As many more companies start to adopt Virtual Desktop Infrastructure (VDI) as a solution for various user classifications, the question that typically comes up is “Should we use our existing physical workstation image?" In many cases this isn’t even a question; the customer assumes that the physical image will be used in their VDI environment. This article reviews reasons why it is common to utilize an existing image along with the reasons why not to use a physical image.
Why use an existing physical workstation image?
Companies will utilize an existing physical workstation image by P2V’ing (physical to virtual) the physical workstation. This is an easy way to have the corporate image become part of the virtual desktop environment. Typically the image has already been certified by the desktop team, making the validation easier. Core applications and lockdown have also been applied to the image.
Why use a clean image for a VDI environment?
In many cases, if a physical workstation image is migrated to the VDI environment, issues will occur. Typically this is due to hardware drivers, lockdown policies, etc. that lead to degraded performance and/or troubleshooting connectivity issues between the virtual desktop and connection broker. Plain and simple, the physical image was not developed with the intention of being virtualized. For example, during a recent proof of concept (POC), the customer insisted on migrating the physical workstation image to the VDI environment. This wasn’t a viable option, as the image utilized McAfee services extensively, preventing the installation of Citrix agents to the desktop. The same image was also being pushed application updates, which is not recommend in a thin provisioned VDI environment.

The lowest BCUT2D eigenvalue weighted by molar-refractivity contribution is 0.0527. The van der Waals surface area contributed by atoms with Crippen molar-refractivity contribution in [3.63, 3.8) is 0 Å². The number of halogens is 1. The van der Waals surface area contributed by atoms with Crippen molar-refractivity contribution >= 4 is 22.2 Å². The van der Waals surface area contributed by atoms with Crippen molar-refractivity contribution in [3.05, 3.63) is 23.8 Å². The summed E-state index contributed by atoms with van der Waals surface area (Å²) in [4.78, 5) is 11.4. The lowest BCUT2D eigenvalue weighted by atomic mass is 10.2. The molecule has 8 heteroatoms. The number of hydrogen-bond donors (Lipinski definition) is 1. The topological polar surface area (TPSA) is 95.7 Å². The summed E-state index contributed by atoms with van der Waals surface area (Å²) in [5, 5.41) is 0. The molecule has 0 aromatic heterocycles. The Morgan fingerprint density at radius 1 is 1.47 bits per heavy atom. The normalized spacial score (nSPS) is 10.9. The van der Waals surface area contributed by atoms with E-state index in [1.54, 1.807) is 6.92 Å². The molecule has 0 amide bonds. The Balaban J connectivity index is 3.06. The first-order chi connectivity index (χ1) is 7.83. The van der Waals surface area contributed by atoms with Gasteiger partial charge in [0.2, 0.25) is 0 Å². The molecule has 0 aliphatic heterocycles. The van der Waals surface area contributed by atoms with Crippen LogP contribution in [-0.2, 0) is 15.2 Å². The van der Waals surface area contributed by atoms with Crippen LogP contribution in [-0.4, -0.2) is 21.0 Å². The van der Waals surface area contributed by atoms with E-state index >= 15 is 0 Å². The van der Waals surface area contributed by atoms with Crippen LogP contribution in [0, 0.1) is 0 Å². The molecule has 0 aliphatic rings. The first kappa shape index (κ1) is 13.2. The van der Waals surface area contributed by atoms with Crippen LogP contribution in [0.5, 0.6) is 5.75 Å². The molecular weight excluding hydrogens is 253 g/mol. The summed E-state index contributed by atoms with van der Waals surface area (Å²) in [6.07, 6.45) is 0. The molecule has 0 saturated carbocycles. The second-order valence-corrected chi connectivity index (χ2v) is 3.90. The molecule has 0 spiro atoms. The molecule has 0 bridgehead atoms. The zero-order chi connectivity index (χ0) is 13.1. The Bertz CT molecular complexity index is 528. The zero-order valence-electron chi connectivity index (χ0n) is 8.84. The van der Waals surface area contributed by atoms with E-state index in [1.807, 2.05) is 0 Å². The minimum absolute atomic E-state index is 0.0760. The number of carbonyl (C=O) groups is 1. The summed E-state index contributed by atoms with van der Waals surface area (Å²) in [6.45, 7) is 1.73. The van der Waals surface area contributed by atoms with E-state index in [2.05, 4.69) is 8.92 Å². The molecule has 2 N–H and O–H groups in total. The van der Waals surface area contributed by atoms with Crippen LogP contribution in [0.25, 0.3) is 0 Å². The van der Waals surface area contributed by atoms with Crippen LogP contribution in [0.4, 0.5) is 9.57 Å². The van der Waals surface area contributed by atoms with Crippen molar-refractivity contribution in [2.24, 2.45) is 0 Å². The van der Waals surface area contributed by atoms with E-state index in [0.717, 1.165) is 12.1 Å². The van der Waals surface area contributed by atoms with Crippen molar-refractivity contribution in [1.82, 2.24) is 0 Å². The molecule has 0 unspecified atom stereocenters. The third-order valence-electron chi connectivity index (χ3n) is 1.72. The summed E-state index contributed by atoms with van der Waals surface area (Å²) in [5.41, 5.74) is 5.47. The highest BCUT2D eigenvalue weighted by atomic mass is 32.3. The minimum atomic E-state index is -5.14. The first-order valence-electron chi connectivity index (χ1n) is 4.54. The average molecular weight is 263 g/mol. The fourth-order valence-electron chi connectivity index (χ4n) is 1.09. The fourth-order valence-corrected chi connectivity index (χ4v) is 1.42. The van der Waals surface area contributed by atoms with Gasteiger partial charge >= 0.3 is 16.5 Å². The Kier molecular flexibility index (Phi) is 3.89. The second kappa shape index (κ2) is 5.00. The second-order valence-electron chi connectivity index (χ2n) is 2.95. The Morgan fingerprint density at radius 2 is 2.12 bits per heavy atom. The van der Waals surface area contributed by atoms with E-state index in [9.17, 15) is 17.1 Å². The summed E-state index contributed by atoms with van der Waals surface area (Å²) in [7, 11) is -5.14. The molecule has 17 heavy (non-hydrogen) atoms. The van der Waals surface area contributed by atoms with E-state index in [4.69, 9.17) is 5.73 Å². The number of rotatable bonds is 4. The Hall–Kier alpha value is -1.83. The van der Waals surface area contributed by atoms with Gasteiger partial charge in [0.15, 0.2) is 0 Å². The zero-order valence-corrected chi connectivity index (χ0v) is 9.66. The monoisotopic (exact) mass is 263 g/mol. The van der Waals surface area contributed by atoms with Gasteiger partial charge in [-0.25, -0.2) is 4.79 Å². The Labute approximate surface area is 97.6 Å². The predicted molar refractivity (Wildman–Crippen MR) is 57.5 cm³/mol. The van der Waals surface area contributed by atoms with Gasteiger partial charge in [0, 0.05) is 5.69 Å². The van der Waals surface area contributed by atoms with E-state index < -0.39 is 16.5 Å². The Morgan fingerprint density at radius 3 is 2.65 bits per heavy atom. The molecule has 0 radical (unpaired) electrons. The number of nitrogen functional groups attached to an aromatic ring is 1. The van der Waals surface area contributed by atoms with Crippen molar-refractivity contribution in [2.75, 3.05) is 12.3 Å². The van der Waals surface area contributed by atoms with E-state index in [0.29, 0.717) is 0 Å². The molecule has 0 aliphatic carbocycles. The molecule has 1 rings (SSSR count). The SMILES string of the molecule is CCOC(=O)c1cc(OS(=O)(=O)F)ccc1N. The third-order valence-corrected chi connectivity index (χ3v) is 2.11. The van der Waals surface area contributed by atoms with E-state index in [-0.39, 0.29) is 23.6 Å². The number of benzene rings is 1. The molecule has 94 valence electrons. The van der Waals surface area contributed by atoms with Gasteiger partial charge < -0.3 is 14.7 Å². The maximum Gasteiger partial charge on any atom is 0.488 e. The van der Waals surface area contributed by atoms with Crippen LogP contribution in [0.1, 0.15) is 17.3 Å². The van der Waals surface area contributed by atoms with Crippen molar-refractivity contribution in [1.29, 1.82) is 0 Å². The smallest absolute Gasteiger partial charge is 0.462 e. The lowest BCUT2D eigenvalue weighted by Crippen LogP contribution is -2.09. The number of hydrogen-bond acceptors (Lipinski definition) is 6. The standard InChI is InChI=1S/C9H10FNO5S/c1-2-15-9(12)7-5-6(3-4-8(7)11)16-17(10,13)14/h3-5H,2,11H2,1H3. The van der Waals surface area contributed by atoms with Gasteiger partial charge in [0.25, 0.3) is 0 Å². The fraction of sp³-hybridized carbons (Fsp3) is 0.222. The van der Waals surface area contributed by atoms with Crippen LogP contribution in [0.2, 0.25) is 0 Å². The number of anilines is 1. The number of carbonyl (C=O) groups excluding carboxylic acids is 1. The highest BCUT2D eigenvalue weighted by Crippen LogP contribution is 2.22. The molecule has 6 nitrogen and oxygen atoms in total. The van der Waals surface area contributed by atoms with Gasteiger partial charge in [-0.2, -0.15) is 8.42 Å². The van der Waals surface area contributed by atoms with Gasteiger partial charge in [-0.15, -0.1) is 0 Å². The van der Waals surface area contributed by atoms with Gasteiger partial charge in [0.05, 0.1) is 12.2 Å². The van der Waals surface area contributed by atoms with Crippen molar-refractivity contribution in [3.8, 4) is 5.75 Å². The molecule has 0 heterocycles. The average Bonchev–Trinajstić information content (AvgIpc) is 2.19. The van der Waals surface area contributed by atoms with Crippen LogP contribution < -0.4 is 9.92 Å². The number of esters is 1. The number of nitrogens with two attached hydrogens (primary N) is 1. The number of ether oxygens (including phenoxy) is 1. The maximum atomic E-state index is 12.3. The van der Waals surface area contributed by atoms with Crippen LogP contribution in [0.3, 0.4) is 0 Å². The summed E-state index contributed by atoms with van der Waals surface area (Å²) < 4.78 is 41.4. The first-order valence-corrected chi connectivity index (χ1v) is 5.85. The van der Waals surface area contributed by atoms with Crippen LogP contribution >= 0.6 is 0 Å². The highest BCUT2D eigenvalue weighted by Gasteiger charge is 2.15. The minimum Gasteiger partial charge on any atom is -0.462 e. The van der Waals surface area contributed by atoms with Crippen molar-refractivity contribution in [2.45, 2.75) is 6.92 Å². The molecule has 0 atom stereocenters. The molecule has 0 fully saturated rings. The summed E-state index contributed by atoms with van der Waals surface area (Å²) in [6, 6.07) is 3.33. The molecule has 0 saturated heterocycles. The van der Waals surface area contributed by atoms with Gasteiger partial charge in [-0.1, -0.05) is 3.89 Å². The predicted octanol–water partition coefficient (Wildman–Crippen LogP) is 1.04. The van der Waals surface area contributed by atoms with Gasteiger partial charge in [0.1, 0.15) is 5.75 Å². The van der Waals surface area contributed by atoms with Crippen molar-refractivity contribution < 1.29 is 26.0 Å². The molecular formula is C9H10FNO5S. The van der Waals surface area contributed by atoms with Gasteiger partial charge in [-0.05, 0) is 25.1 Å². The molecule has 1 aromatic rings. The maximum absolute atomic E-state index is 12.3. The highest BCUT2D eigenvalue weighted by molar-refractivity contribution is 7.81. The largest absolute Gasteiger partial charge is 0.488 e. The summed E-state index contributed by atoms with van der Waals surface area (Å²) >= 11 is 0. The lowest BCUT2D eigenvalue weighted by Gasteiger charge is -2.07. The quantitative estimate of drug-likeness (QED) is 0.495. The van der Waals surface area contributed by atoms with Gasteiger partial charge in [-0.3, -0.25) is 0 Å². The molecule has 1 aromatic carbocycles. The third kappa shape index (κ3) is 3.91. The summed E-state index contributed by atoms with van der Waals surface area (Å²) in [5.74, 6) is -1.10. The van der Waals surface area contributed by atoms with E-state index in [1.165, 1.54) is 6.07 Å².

Although migrating a physical workstation image is easy and straightforward, Gotham recommends building a clean image. The image would be intended for VDI environment utilizing virtualization tools (VMware VMTools or Citrix XenTools). Gotham also recommends keeping the image as clean as possible, decoupling the applications. Utilizing application virtualization (VMware ThinApp, Citrix Streaming, and Microsoft App-V) will greatly assist in keeping the image clean. When locking down the virtual desktops, utilize Windows Group Policy as opposed to local policy.
While importing an existing image is easier, it is by no means the best route to go. Building an image from scratch specifically for the VDI environment is the best choice. Utilizing application virtualization and/or published applications made available from an existing XenApp environment will lead to better performance and stability of the VDI environment. With the use of profile management software (AppSense, TriCerat, Liquidware Labs), the migration between physical and virtual desktops is much more streamlined.